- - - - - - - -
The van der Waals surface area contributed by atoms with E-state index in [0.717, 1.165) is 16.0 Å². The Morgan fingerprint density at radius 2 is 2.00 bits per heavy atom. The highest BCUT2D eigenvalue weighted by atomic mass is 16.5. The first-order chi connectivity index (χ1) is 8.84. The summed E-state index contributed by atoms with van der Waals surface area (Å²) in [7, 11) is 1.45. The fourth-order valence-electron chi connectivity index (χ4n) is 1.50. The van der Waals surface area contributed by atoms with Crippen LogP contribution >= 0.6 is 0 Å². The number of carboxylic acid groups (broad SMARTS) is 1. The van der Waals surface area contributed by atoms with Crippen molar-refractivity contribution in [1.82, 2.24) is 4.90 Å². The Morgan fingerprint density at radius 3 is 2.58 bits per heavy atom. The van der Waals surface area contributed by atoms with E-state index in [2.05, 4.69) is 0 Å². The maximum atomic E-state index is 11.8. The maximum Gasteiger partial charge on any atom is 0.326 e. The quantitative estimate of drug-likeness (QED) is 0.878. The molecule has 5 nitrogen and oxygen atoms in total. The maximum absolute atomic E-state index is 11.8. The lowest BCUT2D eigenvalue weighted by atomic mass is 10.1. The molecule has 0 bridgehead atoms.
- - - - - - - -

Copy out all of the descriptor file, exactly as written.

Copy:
The van der Waals surface area contributed by atoms with E-state index in [0.717, 1.165) is 16.0 Å². The Morgan fingerprint density at radius 2 is 2.00 bits per heavy atom. The highest BCUT2D eigenvalue weighted by atomic mass is 16.5. The first-order chi connectivity index (χ1) is 8.84. The summed E-state index contributed by atoms with van der Waals surface area (Å²) in [7, 11) is 1.45. The fourth-order valence-electron chi connectivity index (χ4n) is 1.50. The van der Waals surface area contributed by atoms with Crippen LogP contribution >= 0.6 is 0 Å². The number of carboxylic acid groups (broad SMARTS) is 1. The van der Waals surface area contributed by atoms with Crippen molar-refractivity contribution in [1.82, 2.24) is 4.90 Å². The Morgan fingerprint density at radius 3 is 2.58 bits per heavy atom. The van der Waals surface area contributed by atoms with E-state index in [2.05, 4.69) is 0 Å². The maximum atomic E-state index is 11.8. The maximum Gasteiger partial charge on any atom is 0.326 e. The quantitative estimate of drug-likeness (QED) is 0.878. The molecule has 5 nitrogen and oxygen atoms in total. The maximum absolute atomic E-state index is 11.8. The lowest BCUT2D eigenvalue weighted by atomic mass is 10.1. The molecule has 0 bridgehead atoms.